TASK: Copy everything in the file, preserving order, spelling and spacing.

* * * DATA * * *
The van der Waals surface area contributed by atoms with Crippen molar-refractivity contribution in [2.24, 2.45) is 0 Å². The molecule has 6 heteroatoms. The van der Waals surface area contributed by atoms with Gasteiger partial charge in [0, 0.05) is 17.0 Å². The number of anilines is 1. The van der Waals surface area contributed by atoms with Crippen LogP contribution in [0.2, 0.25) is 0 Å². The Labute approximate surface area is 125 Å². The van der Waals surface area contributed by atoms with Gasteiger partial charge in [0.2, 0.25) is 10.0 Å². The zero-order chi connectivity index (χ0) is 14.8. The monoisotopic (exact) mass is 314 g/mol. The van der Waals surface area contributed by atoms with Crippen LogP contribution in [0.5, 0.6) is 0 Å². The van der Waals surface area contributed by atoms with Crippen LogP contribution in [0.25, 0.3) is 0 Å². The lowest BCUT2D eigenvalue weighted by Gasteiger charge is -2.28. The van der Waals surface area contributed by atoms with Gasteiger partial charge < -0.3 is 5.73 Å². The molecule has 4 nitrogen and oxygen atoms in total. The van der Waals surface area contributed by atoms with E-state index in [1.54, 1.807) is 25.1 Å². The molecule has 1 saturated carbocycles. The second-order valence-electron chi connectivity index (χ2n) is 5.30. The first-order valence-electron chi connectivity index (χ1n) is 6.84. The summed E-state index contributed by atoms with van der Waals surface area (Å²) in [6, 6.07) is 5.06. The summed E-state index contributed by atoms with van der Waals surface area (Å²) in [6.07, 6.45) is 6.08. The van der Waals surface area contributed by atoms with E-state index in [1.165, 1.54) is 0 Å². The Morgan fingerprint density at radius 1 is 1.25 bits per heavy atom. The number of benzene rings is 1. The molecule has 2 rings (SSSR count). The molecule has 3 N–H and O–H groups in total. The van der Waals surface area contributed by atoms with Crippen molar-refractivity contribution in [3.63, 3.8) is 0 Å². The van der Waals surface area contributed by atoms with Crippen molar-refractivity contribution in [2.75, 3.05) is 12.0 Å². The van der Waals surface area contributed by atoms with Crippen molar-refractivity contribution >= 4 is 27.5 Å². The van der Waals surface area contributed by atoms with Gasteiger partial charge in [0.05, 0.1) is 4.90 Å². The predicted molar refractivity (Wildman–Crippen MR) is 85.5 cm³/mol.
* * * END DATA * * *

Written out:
The van der Waals surface area contributed by atoms with Crippen molar-refractivity contribution in [2.24, 2.45) is 0 Å². The molecule has 6 heteroatoms. The van der Waals surface area contributed by atoms with Gasteiger partial charge in [0, 0.05) is 17.0 Å². The number of anilines is 1. The van der Waals surface area contributed by atoms with Crippen LogP contribution in [0.2, 0.25) is 0 Å². The Labute approximate surface area is 125 Å². The van der Waals surface area contributed by atoms with Gasteiger partial charge in [0.2, 0.25) is 10.0 Å². The zero-order chi connectivity index (χ0) is 14.8. The monoisotopic (exact) mass is 314 g/mol. The van der Waals surface area contributed by atoms with Crippen LogP contribution in [0.5, 0.6) is 0 Å². The van der Waals surface area contributed by atoms with Crippen LogP contribution in [0.25, 0.3) is 0 Å². The lowest BCUT2D eigenvalue weighted by Gasteiger charge is -2.28. The van der Waals surface area contributed by atoms with Gasteiger partial charge < -0.3 is 5.73 Å². The molecule has 4 nitrogen and oxygen atoms in total. The van der Waals surface area contributed by atoms with E-state index in [1.54, 1.807) is 25.1 Å². The molecule has 1 saturated carbocycles. The second-order valence-electron chi connectivity index (χ2n) is 5.30. The first-order valence-electron chi connectivity index (χ1n) is 6.84. The summed E-state index contributed by atoms with van der Waals surface area (Å²) in [6, 6.07) is 5.06. The summed E-state index contributed by atoms with van der Waals surface area (Å²) in [6.07, 6.45) is 6.08. The van der Waals surface area contributed by atoms with E-state index in [1.165, 1.54) is 0 Å². The Morgan fingerprint density at radius 1 is 1.25 bits per heavy atom. The number of benzene rings is 1. The molecule has 2 rings (SSSR count). The molecule has 3 N–H and O–H groups in total. The van der Waals surface area contributed by atoms with Crippen molar-refractivity contribution in [3.63, 3.8) is 0 Å². The van der Waals surface area contributed by atoms with Crippen molar-refractivity contribution in [2.75, 3.05) is 12.0 Å². The van der Waals surface area contributed by atoms with Crippen molar-refractivity contribution >= 4 is 27.5 Å². The van der Waals surface area contributed by atoms with Gasteiger partial charge in [0.05, 0.1) is 4.90 Å². The predicted molar refractivity (Wildman–Crippen MR) is 85.5 cm³/mol.